And what a thing Odessey and Oracle is: a rock and roll LP that makes inroads into baroque music, with rich vocal polyphonies, luminous, deep-textured bass lines bolstered by the engineering of Beatles stalwart Geoff Emerick, and a song, in “Time of the Season,” that is now ubiquitous, thanks to Blunstone’s vocal.
“That was the last song to be written for the album,” says the frontman. “It was written in the morning and then recorded that afternoon in Studio Three at Abbey Road. I wasn’t really totally confident in singing it. Rod was in the control room encouraging me in my headphones. I still wasn’t getting it right. I always have to smile because he was sort of saying, ‘That’s not quite it, Colin,’ and it ended up with us shouting at each other. Funny. And there I am singing ‘It’s the time of the season for loving…'”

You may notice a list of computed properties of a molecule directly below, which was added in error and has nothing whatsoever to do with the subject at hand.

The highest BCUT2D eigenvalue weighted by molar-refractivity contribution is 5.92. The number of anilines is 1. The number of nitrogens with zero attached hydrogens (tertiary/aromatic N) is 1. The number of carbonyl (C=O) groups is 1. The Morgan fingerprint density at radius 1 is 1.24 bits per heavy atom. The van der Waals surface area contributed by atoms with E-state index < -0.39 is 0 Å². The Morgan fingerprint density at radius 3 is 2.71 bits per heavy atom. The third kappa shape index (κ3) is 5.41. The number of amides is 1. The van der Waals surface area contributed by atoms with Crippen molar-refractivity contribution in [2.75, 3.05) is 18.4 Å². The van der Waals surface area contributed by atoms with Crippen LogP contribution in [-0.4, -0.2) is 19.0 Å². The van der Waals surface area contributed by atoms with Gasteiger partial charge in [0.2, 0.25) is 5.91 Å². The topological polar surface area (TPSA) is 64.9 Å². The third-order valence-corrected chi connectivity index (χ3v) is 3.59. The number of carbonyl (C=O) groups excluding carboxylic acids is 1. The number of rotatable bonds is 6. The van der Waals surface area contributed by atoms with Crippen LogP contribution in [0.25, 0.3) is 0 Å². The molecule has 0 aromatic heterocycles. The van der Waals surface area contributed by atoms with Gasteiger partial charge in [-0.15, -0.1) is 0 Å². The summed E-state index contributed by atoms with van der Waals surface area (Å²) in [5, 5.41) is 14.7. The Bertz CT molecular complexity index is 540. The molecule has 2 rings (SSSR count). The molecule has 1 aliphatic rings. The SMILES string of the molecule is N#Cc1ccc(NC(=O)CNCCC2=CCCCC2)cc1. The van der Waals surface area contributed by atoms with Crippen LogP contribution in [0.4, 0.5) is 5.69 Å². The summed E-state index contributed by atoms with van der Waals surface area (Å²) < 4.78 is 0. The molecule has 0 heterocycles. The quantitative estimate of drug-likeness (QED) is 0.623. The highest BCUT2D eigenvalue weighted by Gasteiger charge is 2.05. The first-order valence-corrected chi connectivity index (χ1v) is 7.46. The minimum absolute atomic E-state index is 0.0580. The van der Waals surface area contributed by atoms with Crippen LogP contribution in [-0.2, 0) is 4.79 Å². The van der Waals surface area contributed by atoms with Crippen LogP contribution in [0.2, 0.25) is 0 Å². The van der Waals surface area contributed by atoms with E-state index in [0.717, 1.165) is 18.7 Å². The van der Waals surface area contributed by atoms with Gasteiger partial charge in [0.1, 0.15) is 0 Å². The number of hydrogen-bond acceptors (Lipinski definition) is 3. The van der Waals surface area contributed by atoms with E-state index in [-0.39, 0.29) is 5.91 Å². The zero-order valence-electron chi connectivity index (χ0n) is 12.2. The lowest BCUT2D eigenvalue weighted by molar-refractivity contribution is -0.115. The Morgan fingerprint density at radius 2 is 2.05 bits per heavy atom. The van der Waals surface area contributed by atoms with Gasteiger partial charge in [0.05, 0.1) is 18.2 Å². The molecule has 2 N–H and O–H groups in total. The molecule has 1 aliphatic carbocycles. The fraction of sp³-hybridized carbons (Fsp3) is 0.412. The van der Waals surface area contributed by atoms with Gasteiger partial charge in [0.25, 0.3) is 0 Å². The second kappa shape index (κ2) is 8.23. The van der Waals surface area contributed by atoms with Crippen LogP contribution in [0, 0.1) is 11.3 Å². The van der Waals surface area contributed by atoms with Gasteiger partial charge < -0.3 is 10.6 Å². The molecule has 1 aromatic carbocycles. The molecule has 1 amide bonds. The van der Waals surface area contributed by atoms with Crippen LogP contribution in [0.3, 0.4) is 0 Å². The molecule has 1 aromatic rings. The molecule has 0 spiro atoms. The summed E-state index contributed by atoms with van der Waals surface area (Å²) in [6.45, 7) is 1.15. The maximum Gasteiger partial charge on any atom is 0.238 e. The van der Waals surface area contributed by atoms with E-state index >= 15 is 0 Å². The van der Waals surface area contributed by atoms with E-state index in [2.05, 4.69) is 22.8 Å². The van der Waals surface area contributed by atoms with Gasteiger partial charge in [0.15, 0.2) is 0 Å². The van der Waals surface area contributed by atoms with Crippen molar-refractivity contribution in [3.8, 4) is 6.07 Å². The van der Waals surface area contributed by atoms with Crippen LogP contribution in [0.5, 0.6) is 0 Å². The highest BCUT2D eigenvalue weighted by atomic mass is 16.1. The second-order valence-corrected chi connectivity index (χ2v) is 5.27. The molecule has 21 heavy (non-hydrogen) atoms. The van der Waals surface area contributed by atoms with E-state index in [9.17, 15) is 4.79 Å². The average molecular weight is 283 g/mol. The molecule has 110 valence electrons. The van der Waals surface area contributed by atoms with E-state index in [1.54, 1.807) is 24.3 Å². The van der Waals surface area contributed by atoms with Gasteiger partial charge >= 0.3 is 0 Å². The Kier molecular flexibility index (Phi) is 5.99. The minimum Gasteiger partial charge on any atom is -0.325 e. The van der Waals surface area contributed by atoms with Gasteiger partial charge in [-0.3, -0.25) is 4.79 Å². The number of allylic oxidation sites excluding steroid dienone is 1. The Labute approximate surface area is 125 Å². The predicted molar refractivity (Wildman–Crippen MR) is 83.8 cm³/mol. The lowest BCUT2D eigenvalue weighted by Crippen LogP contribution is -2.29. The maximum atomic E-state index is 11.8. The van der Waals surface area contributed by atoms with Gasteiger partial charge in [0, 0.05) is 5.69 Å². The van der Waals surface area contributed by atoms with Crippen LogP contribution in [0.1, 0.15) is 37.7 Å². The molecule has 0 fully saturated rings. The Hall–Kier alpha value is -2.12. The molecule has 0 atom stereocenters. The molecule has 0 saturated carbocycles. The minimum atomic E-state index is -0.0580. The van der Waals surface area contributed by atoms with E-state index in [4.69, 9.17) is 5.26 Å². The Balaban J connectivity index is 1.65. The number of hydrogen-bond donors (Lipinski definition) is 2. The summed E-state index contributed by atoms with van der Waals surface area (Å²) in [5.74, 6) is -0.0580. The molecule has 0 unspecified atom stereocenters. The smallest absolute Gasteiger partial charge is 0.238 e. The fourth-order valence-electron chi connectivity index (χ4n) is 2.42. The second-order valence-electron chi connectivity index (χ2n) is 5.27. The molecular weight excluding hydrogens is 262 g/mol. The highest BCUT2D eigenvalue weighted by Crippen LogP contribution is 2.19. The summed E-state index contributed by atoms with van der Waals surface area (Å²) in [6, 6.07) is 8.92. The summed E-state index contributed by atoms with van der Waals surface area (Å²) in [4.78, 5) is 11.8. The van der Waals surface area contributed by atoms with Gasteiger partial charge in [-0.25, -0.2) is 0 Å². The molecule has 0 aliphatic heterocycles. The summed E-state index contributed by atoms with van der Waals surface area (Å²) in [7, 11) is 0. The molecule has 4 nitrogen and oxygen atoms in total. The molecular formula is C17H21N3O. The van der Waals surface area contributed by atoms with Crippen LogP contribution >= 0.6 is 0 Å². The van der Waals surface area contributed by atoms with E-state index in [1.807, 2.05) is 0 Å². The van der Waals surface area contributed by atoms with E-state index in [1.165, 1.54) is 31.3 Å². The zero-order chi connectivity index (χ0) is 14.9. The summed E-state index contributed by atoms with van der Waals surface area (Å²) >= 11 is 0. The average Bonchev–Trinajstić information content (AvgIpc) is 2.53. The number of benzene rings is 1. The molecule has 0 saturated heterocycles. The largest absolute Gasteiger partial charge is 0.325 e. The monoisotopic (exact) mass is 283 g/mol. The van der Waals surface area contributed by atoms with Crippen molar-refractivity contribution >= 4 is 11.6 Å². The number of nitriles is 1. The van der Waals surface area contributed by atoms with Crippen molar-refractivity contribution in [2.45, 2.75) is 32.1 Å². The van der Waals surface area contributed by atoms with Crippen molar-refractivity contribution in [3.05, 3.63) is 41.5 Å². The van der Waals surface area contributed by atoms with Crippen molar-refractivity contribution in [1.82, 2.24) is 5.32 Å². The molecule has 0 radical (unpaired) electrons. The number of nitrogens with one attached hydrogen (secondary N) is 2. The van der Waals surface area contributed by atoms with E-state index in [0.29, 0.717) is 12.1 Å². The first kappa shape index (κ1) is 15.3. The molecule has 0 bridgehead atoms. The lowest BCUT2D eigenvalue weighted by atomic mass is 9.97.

“[Odessey and Oracle] has its own sound,” says Argent. “At the same time that that phase for the band was coming to an end, we were opportunists. We wandered into the studio just as the Beatles were coming out, having recorded Sgt. Pepper. There were things left around like John Lennon’s mellotron. Which I used, just because it was there. Didn’t ask anybody. And things that were also kind of in the mind. Beatles things. Like, ‘The Beach Boys just did Pet Sounds with an 8-track; there are no 8-tracks in England — what are we going to do?’ And the boffins at Abbey Road found ways to combine 4-track machines and we leapt on that, that Beatles way of thinking. We were very natural as well, getting excited about music and ideas, and that’s something that’s never left Colin and me. That’s why we’re still doing what we’re doing together.”